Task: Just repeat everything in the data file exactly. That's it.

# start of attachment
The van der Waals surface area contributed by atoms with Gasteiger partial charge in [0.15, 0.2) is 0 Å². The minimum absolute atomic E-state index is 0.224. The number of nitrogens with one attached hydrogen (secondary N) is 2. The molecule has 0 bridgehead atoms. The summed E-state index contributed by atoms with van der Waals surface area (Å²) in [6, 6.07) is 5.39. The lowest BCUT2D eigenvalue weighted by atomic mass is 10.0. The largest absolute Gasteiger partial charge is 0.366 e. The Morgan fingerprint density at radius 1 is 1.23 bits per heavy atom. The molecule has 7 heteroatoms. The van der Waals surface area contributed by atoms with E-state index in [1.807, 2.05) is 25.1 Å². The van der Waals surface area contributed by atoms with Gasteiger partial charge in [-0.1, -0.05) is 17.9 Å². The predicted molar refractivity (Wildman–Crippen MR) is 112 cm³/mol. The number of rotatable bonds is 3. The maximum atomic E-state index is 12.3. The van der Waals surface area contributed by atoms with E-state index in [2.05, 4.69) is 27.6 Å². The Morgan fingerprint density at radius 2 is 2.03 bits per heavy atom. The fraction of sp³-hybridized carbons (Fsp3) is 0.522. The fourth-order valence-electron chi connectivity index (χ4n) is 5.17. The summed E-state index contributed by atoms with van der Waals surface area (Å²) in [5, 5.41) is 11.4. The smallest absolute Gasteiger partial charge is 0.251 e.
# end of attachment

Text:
The van der Waals surface area contributed by atoms with Gasteiger partial charge in [0.15, 0.2) is 0 Å². The minimum absolute atomic E-state index is 0.224. The number of nitrogens with one attached hydrogen (secondary N) is 2. The molecule has 0 bridgehead atoms. The summed E-state index contributed by atoms with van der Waals surface area (Å²) in [6, 6.07) is 5.39. The lowest BCUT2D eigenvalue weighted by atomic mass is 10.0. The largest absolute Gasteiger partial charge is 0.366 e. The Morgan fingerprint density at radius 1 is 1.23 bits per heavy atom. The molecule has 7 heteroatoms. The van der Waals surface area contributed by atoms with E-state index in [1.807, 2.05) is 25.1 Å². The van der Waals surface area contributed by atoms with Gasteiger partial charge in [-0.1, -0.05) is 17.9 Å². The predicted molar refractivity (Wildman–Crippen MR) is 112 cm³/mol. The number of rotatable bonds is 3. The maximum atomic E-state index is 12.3. The van der Waals surface area contributed by atoms with E-state index in [2.05, 4.69) is 27.6 Å². The Morgan fingerprint density at radius 2 is 2.03 bits per heavy atom. The fraction of sp³-hybridized carbons (Fsp3) is 0.522. The fourth-order valence-electron chi connectivity index (χ4n) is 5.17. The summed E-state index contributed by atoms with van der Waals surface area (Å²) in [5, 5.41) is 11.4. The smallest absolute Gasteiger partial charge is 0.251 e.